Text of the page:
Can Social Media Prevent Suicide? (Op-Ed)
Credit: Social Media Image via Shutterstock

Brian Dyak is president, CEO and co-founder of the Entertainment Industries Council (EIC), and executive producer of EICnetwork.tv. Dyak contributed this article to Live Science's Expert Voices: Op-Ed & Insights.

Recently, fans of the band One Direction started a trending topic on Twitter: They shared and reacted to rumors of fellow fans dying by suicide in response to a British documentary's negative portrayal of the fandom. The rumors spread quickly on Twitter: First, 14 had supposedly died, then 28, then 42. Twitter users mourned the purported victims as "angels" who had sacrificed themselves for their cause (though no evidence ever emerged that confirmed these deaths). 

Last year, as actress Amanda Bynes was in the news for her erratic behavior amid speculation that she was experiencing the effects of a mental illness, stories emerged calling her "crazy," "insane" and much worse. Twitter users ridiculed Ms. Bynes and replied directly to a tweet of hers stating, "I have nothing to prove but proof itself." Posts on celebrity gossip accounts and other social media accounts made it seem that the way to respond to someone's mental health challenges is to ridicule and belittle them. 

On a positive note, when a teen in New Jersey posted on Facebook that he was thinking of jumping from a bridge, his online friends reached out to him with messages of support, and alerted authorities of his possible intentions. Authorities connected with him on time, and he was voluntarily taken to a local hospital for help. According to CNN, Port Authority reached out to the boy by posting on his Facebook wall, eventually leading to a meeting and evaluation.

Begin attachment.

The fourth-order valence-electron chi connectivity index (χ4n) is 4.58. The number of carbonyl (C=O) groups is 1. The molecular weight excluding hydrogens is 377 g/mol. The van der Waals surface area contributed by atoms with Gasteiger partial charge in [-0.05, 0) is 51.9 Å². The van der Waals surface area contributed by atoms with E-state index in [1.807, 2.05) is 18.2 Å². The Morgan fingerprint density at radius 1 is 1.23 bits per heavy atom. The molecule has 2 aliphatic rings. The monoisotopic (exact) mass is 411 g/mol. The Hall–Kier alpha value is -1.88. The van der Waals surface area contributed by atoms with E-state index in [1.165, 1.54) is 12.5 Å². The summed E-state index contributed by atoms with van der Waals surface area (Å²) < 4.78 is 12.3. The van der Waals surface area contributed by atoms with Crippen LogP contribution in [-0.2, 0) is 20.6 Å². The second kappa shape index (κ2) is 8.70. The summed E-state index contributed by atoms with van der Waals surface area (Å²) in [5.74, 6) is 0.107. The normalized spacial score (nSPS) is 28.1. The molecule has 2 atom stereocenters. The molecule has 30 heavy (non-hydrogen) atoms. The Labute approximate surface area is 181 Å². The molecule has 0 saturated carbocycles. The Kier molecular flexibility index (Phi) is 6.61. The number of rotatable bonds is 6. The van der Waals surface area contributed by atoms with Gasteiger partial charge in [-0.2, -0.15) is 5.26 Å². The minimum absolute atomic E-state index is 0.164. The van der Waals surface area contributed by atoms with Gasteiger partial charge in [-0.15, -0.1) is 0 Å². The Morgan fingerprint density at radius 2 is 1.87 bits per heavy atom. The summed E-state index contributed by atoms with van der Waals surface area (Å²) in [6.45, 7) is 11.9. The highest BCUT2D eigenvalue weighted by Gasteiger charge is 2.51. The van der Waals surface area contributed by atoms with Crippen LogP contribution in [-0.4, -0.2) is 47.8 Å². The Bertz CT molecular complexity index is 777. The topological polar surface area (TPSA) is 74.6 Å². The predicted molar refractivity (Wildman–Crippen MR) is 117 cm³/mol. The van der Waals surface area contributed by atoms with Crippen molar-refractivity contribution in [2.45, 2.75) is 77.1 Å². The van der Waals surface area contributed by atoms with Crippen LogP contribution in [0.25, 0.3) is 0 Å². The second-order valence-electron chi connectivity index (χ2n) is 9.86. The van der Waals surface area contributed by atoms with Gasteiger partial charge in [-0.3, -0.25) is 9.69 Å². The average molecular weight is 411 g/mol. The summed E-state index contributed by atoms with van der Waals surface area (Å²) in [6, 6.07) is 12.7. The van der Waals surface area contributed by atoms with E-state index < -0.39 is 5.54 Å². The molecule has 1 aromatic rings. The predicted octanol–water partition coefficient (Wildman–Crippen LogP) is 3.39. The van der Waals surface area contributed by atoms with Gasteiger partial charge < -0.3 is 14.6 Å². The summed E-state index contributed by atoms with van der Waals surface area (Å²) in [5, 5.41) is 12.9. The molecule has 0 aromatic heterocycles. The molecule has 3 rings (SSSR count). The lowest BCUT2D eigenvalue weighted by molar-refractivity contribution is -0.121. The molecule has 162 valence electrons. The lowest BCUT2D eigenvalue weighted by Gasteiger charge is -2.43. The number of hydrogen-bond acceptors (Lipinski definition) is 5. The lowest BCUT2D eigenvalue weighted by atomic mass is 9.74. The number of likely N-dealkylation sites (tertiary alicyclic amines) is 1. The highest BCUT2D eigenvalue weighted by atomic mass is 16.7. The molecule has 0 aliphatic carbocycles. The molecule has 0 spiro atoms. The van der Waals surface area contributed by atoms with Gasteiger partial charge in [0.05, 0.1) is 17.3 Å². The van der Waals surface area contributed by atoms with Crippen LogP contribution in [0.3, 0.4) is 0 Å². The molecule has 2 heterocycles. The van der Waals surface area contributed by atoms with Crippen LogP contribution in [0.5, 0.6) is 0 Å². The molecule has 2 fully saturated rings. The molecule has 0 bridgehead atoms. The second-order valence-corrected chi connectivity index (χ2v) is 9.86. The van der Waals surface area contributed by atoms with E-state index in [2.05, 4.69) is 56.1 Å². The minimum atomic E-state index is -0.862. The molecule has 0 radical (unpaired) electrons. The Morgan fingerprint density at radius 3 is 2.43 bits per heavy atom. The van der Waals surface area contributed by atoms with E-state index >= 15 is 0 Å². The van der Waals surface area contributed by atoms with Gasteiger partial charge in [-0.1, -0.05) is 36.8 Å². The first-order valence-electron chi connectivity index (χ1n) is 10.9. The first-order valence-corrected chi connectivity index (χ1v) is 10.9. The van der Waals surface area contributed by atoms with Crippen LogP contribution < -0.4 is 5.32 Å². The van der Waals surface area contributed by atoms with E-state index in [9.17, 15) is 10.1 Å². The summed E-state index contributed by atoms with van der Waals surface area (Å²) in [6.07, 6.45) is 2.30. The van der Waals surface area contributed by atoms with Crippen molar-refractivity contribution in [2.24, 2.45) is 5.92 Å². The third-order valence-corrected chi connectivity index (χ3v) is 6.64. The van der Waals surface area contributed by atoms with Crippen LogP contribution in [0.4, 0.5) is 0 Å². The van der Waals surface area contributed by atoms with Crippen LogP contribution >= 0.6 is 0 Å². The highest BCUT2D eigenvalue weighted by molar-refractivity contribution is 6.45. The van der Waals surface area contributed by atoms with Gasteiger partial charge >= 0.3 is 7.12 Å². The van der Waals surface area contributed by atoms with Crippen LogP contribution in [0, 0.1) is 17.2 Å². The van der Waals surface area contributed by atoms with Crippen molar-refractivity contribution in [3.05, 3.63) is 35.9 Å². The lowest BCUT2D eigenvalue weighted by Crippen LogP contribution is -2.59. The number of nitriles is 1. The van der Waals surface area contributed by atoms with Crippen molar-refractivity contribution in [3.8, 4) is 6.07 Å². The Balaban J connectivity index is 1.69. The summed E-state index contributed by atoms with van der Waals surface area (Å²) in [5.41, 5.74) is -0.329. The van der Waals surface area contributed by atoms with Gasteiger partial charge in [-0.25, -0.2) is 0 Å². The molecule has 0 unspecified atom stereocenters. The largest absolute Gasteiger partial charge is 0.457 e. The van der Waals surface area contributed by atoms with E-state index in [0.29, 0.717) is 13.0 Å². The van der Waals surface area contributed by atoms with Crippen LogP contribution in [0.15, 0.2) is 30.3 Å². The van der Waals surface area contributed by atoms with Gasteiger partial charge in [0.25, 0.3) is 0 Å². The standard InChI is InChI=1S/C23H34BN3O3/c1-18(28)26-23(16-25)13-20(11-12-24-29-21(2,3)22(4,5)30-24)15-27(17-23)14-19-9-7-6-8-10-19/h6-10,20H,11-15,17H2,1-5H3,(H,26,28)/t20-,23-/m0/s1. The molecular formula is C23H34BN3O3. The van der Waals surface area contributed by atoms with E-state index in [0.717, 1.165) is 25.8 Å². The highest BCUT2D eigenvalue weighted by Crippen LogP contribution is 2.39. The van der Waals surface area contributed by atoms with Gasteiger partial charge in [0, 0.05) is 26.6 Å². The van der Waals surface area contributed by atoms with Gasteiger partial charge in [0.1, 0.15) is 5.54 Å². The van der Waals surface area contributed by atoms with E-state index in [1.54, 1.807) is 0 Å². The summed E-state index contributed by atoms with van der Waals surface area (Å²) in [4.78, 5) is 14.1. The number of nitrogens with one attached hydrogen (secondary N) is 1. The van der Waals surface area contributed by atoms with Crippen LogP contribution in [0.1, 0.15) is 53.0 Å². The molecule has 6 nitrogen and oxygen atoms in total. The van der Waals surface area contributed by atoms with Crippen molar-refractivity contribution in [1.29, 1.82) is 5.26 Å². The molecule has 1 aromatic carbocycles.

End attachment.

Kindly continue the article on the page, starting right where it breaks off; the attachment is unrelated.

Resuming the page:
These examples of suicide and mental illness in social media are not unusual, nor unimportant. Research has shown that certain types of media coverage, including romanticizing those who have died by suicide , have the potential to spread suicide contagion among vulnerable individuals.

Disparaging language and mocking commentary about people living with mental illnesses discourage individuals from talking about their problems and seeking help. But social media's power also means that it has the potential to save lives and enable a culture of support.[Hollywood Makes Mental Health an A-List Cause (Op-Ed )]

With that in mind, the Entertainment Industries Council (EIC)'s TEAM Up project has created a first-of-its-kind manual to take social media in a new direction: "Social Media Guidelines for Mental Health Promotion and Suicide Prevention." These guidelines are designed to help individuals and organizations safely and effectively talk about mental health and suicide-related issues via social media. With tips for posting and responding on Facebook pages, groups, Twitter feeds, Tumblr pages, websites, blogs and more, the guidelines take into account the unique safety, privacy and stigma-related aspects of these issues.

"The content has been reviewed by experts in social media and the related health fields, and created by EIC, a trusted media resource," said Dr. Drew Pinsky during the launch announcement. "This powerful tool will elevate conversation that uses social media to broaden our understanding of mental wellness and suicide prevention. Media professionals have an exceptional opportunity to positively and proactively influence audiences to act with both caution and compassion toward mental illness."